Couturier was born on December 7, 1992, in Phoenix, Arizona. His family was Canadian, but lived in the area at the time because his father, Sylvain Couturier, was playing in the now-defunct International Hockey League for the Phoenix Roadrunners.[2] When Sylvain retired from professional hockey in 2001, the Couturiers relocated to Bathurst, New Brunswick, where Sean attended both French and English-language schools.[3] Because his father was often busy, serving as a hockey coach and later as the general manager for the Acadie-Bathurst Titan, Couturier grew close with his paternal grandmother, Denise, who moved in with the family after the death of her husband.[4]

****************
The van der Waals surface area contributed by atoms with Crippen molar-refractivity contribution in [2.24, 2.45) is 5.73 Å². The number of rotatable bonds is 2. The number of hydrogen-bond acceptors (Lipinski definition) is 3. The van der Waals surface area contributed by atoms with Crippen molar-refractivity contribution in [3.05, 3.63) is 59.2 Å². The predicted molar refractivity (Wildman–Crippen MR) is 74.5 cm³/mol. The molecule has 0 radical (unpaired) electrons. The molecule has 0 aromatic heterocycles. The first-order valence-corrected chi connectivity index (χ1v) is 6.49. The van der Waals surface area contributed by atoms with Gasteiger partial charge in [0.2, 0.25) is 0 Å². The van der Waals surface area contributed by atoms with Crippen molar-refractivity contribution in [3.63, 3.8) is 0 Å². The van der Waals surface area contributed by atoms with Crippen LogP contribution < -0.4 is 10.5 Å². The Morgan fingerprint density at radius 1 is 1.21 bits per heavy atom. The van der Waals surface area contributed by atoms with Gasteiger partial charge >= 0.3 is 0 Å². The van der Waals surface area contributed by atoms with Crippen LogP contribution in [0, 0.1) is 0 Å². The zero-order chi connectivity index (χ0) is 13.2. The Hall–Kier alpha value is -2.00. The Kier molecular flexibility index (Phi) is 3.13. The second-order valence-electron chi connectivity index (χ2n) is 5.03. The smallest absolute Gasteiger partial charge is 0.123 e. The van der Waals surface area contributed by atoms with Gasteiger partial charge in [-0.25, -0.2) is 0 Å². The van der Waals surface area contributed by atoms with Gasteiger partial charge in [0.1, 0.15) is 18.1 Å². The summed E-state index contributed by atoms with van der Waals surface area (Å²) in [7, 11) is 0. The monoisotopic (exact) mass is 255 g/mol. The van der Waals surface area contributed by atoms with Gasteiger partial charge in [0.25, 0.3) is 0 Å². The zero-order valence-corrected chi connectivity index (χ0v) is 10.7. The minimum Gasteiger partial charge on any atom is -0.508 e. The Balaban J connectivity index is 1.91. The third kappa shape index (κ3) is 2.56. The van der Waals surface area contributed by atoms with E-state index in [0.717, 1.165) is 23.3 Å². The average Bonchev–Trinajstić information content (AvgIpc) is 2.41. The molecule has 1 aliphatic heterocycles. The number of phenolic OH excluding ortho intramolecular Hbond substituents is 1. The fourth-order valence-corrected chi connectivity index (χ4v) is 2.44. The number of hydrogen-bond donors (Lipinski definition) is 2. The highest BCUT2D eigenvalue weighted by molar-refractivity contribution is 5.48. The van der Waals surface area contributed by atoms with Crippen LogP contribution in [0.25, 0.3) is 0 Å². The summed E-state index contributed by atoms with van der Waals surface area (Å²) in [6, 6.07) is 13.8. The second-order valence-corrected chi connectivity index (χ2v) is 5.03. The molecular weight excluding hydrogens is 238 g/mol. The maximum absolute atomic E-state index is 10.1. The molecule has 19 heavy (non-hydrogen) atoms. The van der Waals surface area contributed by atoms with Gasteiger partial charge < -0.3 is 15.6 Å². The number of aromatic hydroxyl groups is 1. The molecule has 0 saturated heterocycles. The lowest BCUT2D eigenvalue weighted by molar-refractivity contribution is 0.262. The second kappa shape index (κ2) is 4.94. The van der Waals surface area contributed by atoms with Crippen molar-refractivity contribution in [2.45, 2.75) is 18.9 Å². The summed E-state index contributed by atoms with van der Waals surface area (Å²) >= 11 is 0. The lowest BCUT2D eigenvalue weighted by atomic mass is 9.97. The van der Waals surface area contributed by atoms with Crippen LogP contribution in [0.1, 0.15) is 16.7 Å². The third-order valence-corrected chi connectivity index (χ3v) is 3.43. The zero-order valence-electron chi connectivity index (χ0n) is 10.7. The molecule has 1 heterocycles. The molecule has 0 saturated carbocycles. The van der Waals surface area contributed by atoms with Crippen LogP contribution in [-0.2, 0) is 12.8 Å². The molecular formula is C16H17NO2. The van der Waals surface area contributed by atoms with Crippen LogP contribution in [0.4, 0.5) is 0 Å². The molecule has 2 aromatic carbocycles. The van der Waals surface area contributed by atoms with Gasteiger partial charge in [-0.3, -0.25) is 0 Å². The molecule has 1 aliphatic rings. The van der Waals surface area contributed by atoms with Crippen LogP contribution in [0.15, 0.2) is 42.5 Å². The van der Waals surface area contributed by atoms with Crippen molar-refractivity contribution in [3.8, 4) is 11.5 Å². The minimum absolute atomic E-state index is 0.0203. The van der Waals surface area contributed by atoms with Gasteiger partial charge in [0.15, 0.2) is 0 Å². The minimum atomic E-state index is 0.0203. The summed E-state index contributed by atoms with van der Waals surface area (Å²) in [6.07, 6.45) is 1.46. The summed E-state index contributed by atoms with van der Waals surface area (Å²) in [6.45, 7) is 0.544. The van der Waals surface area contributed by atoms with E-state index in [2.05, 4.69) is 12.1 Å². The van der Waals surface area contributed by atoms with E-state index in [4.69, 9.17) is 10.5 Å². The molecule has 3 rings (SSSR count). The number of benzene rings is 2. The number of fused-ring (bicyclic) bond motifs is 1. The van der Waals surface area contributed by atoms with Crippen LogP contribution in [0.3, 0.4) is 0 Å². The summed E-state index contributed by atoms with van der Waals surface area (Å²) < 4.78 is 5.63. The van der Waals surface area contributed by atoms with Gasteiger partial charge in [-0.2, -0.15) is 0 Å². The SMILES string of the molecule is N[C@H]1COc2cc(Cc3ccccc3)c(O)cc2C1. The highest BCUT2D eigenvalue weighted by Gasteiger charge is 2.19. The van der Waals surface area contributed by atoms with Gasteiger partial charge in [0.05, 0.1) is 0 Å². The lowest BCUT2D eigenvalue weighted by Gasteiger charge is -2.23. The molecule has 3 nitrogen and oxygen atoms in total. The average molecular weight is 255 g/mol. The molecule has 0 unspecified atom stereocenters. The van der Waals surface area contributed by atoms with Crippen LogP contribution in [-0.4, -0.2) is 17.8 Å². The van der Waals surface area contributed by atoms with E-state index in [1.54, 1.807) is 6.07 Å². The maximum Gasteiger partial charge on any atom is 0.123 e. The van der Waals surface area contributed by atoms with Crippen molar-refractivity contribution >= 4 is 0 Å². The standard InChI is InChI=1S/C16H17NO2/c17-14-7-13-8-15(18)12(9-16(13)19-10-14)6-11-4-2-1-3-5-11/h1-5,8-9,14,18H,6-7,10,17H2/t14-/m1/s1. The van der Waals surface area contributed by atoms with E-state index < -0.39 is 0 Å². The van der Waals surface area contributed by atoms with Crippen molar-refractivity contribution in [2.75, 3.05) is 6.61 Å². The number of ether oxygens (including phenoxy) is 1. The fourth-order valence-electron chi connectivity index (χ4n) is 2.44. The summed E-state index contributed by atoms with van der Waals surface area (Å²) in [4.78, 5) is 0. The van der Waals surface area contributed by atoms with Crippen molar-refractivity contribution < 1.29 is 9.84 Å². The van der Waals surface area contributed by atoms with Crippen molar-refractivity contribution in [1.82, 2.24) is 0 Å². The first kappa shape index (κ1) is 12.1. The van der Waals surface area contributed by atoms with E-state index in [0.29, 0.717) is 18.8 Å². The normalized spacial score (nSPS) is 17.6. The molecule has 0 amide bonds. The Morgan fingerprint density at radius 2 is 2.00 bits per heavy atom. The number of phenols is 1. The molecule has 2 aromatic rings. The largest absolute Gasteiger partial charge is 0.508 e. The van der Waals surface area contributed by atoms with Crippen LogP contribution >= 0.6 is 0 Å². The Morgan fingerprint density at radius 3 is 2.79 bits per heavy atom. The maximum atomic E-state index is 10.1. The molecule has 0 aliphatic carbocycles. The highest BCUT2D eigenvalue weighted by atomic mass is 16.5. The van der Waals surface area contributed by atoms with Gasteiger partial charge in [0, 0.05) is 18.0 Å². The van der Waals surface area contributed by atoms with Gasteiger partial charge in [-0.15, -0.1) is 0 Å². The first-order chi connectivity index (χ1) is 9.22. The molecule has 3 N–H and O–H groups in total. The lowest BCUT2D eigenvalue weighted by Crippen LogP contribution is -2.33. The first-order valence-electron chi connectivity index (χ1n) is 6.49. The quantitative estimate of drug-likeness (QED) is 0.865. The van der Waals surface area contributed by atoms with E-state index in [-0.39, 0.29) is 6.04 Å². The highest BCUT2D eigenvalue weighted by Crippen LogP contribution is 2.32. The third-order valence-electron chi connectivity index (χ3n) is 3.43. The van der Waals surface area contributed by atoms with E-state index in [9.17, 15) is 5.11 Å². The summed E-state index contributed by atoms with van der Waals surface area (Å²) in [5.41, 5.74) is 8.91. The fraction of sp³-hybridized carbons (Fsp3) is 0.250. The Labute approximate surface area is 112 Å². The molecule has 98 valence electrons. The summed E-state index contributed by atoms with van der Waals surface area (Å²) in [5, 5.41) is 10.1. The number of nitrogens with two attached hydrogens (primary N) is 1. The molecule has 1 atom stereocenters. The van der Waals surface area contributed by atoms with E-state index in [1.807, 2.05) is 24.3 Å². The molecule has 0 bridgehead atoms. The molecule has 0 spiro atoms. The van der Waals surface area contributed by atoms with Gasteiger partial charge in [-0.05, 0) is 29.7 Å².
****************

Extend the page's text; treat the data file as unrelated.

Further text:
When Couturier was 10 years old, an administrative mistake assigned him to the adolescent "Peewee" minor ice hockey team, rather than the "Atom" team made for players of his age. Couturier received permission to remain in the Peewee league, and he went on to lead his team in scoring for the year. Although he also played baseball and basketball in high school at École Secondaire Népisiguit, hockey remained the primary object of Couturier's attention.[3] When he failed to break into the Quebec midget AAA hockey team, Couturier spent a year with the Notre Dame Hounds of the Saskatchewan Male U18 AAA Hockey League instead.[5] Playing alongside future National Hockey League (NHL) standouts Jaden Schwartz and Brandon Gormley, Couturier helped lead the hounds to a league championship in 2008.[6]

Playing careerEdit

AmateurEdit